Saturday, February 16, 2008


I am currently working on more material for part of OpenDemocracy (the excellent e-zine and discussion forum offering news and opinion articles from established academics and journalists covering current issues in world affairs) and others on the continuing ramifications of the Williams/Sharia debate. Well, eruption of opinion, more like. Disentangling the issues is a challenge in itself, because they were bundled in such a difficult way. One of the key ones is about religious conscience and exemptions in what the Archbishop (interestingly) acknowledged to be a "unitary secular system" of law making, something he did not contest overall - pace Anthony Andrew's conveniently simplistic conclusion that “Rowan Williams’ remarks were a strategic attack on secularism” (quoted from the National Secular Society site). Actually, they were both critical and supportive, in different respects, if you read them carefully.

Anyway, I did a piece for the OurKingdom debate on the future of the UK, The real purpose of the archbishop [13 February 08], which is in fact more about the wider purpose of the institution he now serves, the contestable definition of religious interest it is aligning itself with, and the way Rowan's otherwise subtle and interesting mind has been decisively sucked into this mindset, I fear. Meanwhile, on Guardian Comment-is-Free [also 13 Feb], I penned A question of conscience. I had actually originally called it 'The religion of exemptions', and I was not thrilled that they did a standfirst turning it into a competition of consciences between myself and the Archbishop, which was not the indended tenor at all.

My point, which I hope is clear from the piece itself, was to argue with a definition of conscience premised on the idea of incorporating certain narrow religious sensibilities within civil governance - by pointing out, first, that this is unhelpful and unnecessary in terms of what one might reasonably expect in terms of protection and provision from a liberal settlement (even if one's own moral formation is not circumscribed by the liberal state); and second, that a deep radical tradition within Christianity points in a very different direction. You do not have to be a monochrome secularist to be worried by the larger implications of what RW is saying, that's the whole point. An inclusive but not separatist social fabric can be resourced from a range of contributions, including religious ones. Likewise, those traditions are voluntarist ones which do not have to be dependent or built into that fabric, and may be damaged if they are; as I shall go on to argue in my next OurKingdom article, employing parts of the post-Christendom analysis.

Meanwhile, there have been a range of sympathetic responses to Dr Williams from two kinds of quarters. One is that broadly characterised by Mona Siddiqui, Professor of Islamic Studies and Public Understanding at the University of Glasgow, writing in this week's Church Times (Why sharia is so misunderstood - subscription needed, unfortunately) and by the author of Multiculturalism: A Civic Idea, Tariq Modood, in Within the law (Guardian CIF). Tariq, Professor of Sociology at the University of Bristol, who I had the pleasure of meeting recently at an Oxford seminar where we were both speaking, is kind enough to describe my CIF article as a "powerful piece". But he goes on to say that "Williams' argument is not primarily about exemption but pluralistic integration and so depends ultimately on the idea of inclusion through respect for difference rather than toleration, exemption or separatism." I will suggest in due course that while that may be the Archbishop's aspiration, it is not, in fact, either where his institution is leaning or where he may be heading. The revealing word is primarily. But primarily for whom, the man or the machine?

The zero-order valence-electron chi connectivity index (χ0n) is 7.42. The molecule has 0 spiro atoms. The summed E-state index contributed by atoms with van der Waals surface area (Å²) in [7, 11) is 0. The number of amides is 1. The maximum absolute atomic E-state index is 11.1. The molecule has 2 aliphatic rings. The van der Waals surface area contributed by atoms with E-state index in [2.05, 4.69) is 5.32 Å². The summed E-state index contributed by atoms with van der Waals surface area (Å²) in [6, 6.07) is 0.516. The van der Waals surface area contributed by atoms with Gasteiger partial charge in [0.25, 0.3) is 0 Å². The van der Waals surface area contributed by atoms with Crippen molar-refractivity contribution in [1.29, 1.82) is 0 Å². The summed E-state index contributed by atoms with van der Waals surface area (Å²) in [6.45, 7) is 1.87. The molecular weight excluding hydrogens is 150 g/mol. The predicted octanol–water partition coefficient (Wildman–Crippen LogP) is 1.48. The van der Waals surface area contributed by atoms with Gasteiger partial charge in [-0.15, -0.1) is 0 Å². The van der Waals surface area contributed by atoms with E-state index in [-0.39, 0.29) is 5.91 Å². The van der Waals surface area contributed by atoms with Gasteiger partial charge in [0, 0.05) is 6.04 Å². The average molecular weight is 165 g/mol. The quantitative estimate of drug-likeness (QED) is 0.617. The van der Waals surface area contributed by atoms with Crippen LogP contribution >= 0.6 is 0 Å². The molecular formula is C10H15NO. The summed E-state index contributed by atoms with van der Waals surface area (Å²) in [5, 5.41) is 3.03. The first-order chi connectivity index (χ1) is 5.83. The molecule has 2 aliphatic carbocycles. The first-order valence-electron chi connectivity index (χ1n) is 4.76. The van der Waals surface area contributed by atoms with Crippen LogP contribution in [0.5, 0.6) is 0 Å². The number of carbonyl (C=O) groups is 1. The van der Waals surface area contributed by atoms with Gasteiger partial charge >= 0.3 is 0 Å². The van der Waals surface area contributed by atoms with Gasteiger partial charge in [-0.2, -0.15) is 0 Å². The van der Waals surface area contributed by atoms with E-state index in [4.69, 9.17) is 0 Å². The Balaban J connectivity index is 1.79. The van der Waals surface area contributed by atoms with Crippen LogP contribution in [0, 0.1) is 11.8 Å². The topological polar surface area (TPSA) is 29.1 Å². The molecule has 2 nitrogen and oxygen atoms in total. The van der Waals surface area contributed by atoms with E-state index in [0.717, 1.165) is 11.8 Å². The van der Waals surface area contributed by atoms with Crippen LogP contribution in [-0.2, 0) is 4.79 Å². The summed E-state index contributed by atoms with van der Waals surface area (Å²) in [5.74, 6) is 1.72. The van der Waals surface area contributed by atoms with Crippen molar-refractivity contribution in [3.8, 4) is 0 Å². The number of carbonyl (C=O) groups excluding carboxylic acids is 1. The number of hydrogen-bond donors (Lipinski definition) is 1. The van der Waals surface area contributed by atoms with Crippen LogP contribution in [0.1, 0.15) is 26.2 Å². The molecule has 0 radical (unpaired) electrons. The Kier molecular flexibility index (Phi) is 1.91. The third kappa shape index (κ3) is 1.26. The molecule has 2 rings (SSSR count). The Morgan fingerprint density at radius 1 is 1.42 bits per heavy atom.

From a very different angle, that of the Cambridge-originated 'Radical Orthodoxy' school of Christian theological thought, now housed at the University of Nottingham in the Centre of Theology and Philosophy, Philip Blond (fascinating guy - we talked a bit at Cumberland Lodge a couple of weeks back) and Adrian Pabst put a very different kind of case for and against RW in The International Herald Tribune - Integrating Islam into the West. What they say, which raises awkward issues of supercessionism, overlaps in certain respects with Andrew Goddard on Fulcrum, the broad evangelical thoughtspace - Islamic Law and the Anglican Communion: Is there a Common Vision? Interesting stuff which I think is in danger of collapsing into sophistry based on unclarity when it thinks it at its most profound. From a diametrically opposed angle, there is uber-Protestant Theo Hobson in Catholic weekly The Tablet, The quiet voice of modernity's enemy (see picture) and in his editorial this month for Third Way. I value and disagree with all of these, to some degree and in different ways, and they with me, no doubt. But this is the kind of argument that more mundane rhetorical butt-kicking doesn't really begin to grapple with, sadly.

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